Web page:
The Impact of Participation in Research About Abuse and Intimate Partner Violence: An Investigation of Harms, Benefits, and Regrets in Young Adolescents in the Western Cape of South Africa

T.M. Appollis*, S.M. Eggers, P.J. de Vries, H. de Vries, C. Lund, C. Mathews

*Corresponding author for this work

Research output: Contribution to journalArticleAcademicpeer-review

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Abstract

There is very little evidence whether recalling and answering questions about abuse or interpersonal violence has a positive or negative impact on participants of such research. This is an important ethical dilemma to ensure an appropriate risk-benefit ratio in research with young people is maintained. We assessed reported harms, benefits, and regrets of young adolescents who participated in a sensitive research project, and compared the harms and benefits in those who had and had not been victims and/or perpetrators of abuse or intimate partner violence. Participants were 3,264 adolescents aged 12 to 15 years in 41 public schools in the Western Cape, South Africa, who completed a survey about intimate partner violence, verbal, physical, and sexual abuse, as part of an HIV prevention cluster randomized controlled trial. The majority of participants reported research participation as beneficial (70.3%), while 27.7% reported harms and 14% regrets. Victims of abuse were more likely than non-victims to report benefits (71.9% vs. 67.1%; p = .02) and harms (31% vs. 20.9%; p < .01) and were less likely to report regret (13.1% vs. 16.7%; p = .02). Perpetrators of abuse were less likely than non-perpetrators to report benefits (67.4% vs. 72.8%; p = .01) and more likely to report harms (36.4% vs. 26.1%; p < .01) and regrets (17.4% vs. 13.3%; p = .01). Our findings suggested that research participation was more likely to have a positive rather than a negative emotional impact on young adolescents and that relatively few regretted participating. Victims and perpetrators of abuse were more likely to report benefits than harms, supporting the ethical appropriateness of ongoing research on abuse and violence. We recommend that further research is required to clarify and standardize terminology and instruments to quantify these kinds of evaluations, including measurement of the severity and intensity of reported benefits, harms and regrets, and the longer term impact of participation in sensitive research.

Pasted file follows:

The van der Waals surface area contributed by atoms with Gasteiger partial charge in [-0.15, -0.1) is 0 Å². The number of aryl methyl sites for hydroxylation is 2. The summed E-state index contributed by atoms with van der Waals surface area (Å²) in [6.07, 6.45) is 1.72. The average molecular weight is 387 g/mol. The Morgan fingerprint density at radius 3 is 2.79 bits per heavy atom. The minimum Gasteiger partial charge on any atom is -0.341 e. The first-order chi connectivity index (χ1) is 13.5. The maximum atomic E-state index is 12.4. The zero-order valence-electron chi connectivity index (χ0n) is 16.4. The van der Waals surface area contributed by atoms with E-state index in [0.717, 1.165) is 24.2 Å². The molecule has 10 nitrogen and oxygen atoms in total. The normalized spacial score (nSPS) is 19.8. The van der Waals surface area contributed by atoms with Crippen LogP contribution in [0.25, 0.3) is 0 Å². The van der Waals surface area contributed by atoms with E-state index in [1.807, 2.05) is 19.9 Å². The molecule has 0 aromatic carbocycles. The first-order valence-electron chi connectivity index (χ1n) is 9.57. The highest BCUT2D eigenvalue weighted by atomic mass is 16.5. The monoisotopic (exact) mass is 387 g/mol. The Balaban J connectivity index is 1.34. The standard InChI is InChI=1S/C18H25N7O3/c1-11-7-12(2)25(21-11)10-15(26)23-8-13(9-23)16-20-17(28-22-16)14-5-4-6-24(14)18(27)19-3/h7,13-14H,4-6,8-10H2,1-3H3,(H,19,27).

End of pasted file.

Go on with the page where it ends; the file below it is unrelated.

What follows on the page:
Original languageEnglish
Pages (from-to)943-963
Number of pages21
JournalJournal of Interpersonal Violence
Volume35
Issue number3-4
DOIs
Publication statusPublished - 1 Feb 2020

Keywords

  • adolescents
  • asking
  • behavior
  • benefits
  • children
  • ethics
  • harms
  • interpersonal violence
  • regrets
  • risks
  • trauma research
  • victimization
  • RISKS
  • BEHAVIOR
  • VICTIMIZATION
  • CHILDREN
  • TRAUMA RESEARCH
  • ASKING
  • ETHICS

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